The Ohio Theatre was recently given an extension on its lease at 66 Wooster Street; the space has been a home for performing artists for many years, but the Ohio Theatre had been in danger of it when the building was sold to a new owner. Playwright and director Robert Lyons has been running this independent company for more than 20 years, and he should be applauded for his dedication to off-off Broadway theater.
One of the few remaining shows in the space is the current production of Red Haired Thomas, directed by Oliver Butler, co-Artistic Director of The Debate Society. The play follows Cliff, a professional gambler, who is in the midst of a string of bad luck. Walking his daughter to her bus stop each day, she asks, “Did you win?” Lately, Cliff’s answer is always no.
Through the story of Cliff, his family and his neighborhood newspaper vendor, Red Haired Thomas touches on a variety of heavy topics: Islamist extremism, the meaning of the American dream and the state of contemporary media and capitalism today, but the play has nothing specific to say about any of it. Lyons, who is both the playwright and director, has boldly structured the show as a sort of dreamscape, but the surreal elements of the play just feel like a mask for a weak script. Leaving the theater it is unclear what Lyons wants his audience to take away from the show.
Red Haired Thomas also suffers from uneven performances. Peter Sprague, as Cliff, nails the role of a gambler on a losing streak. Sprague plays Cliff as a likable but pathetic man at the end of his luck, who is just barely holding it together; he gives the best performance of the show. Danny Beiruti, as Ifthikar, is less commanding as another father slowly coming unwound. (Beiruti does seem to warm up as show progresses, and perhaps he would be more comfortable throughout, if he weren’t trying to feign an Ifthikarian accent.) Alan Benditt is true to the script, playing Thomas Jefferson as an exasperated patrician looking on in disgust at what the country he helped to found has become. Danielle Skraastad, as Marisa, struggles to give life to the two-dimensional character written for her. Towards the end of the show Skraastad bravely muscles through an awkward song; she is a fearless performer to tackle the moment such gusto. Nicole Raphael is believable as Cliff’s 12-year-old daughter (and later as Ifthikar’s daughter). However, Raphael would be better, if she would stop scrunching her face into caricature grimaces at every other line.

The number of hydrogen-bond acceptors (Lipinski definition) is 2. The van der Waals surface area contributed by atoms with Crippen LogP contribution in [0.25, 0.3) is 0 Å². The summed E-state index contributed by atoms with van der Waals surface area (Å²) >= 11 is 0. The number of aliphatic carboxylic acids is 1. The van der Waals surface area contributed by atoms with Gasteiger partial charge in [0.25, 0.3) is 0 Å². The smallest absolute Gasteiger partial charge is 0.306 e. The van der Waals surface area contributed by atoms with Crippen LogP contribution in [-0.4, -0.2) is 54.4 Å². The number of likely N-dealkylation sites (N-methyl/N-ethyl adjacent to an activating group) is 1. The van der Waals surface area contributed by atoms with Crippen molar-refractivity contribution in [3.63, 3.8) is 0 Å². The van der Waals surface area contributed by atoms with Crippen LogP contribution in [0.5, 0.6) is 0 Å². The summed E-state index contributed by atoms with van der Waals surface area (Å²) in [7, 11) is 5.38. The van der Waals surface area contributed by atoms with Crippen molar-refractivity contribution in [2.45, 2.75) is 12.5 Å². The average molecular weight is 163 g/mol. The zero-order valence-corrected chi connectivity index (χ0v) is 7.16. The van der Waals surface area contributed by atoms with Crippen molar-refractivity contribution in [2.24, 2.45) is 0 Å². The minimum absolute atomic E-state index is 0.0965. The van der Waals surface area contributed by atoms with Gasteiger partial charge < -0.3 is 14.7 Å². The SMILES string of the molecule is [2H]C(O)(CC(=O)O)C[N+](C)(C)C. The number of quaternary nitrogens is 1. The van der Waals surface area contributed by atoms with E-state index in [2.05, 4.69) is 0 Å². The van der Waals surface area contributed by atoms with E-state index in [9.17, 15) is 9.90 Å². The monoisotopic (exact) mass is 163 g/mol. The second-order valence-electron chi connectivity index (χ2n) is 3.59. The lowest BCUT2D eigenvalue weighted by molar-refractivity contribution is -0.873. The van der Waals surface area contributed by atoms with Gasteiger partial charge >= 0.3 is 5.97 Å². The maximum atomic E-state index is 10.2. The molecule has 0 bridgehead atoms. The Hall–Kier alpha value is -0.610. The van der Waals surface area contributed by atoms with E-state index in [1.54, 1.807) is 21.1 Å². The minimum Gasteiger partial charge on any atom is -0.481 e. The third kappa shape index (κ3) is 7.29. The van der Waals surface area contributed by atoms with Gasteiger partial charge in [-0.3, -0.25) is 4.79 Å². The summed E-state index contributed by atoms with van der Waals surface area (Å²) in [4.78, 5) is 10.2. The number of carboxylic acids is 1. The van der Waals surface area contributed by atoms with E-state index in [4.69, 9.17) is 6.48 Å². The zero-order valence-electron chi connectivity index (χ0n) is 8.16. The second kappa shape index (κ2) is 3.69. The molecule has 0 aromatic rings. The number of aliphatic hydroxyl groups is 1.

The minimal scenic and lighting designs (by Tom Gleeson and Mike Riggs respectively) make good use of the space on what appears to have been a small budget. Stacks of newspapers fill the stage and act as set pieces for much of the show’s action, while the lighting defines the different locations in the show. However, this idea is better in concept than it is in execution. Costume designer Sydney Maresca’s attention to detail is impressive. From the marlin-and-martini print on Cliff’s Hawaiian-style shirt to the dainty flag pin on his wife’s lapel, it is clear Maresca took her time creating the characters’ wardrobes.
A space like 66 Wooster is an almost unimaginable luxury in independent theater. Unfortunately, it will soon be handed over to a retailer paying market-rate rent. It’s also too bad that a theater company renowned for its support of new work and blessed with such a space has stumbled with one of its final shows in its long-standing home.
* Photo credit: Carl Skutsch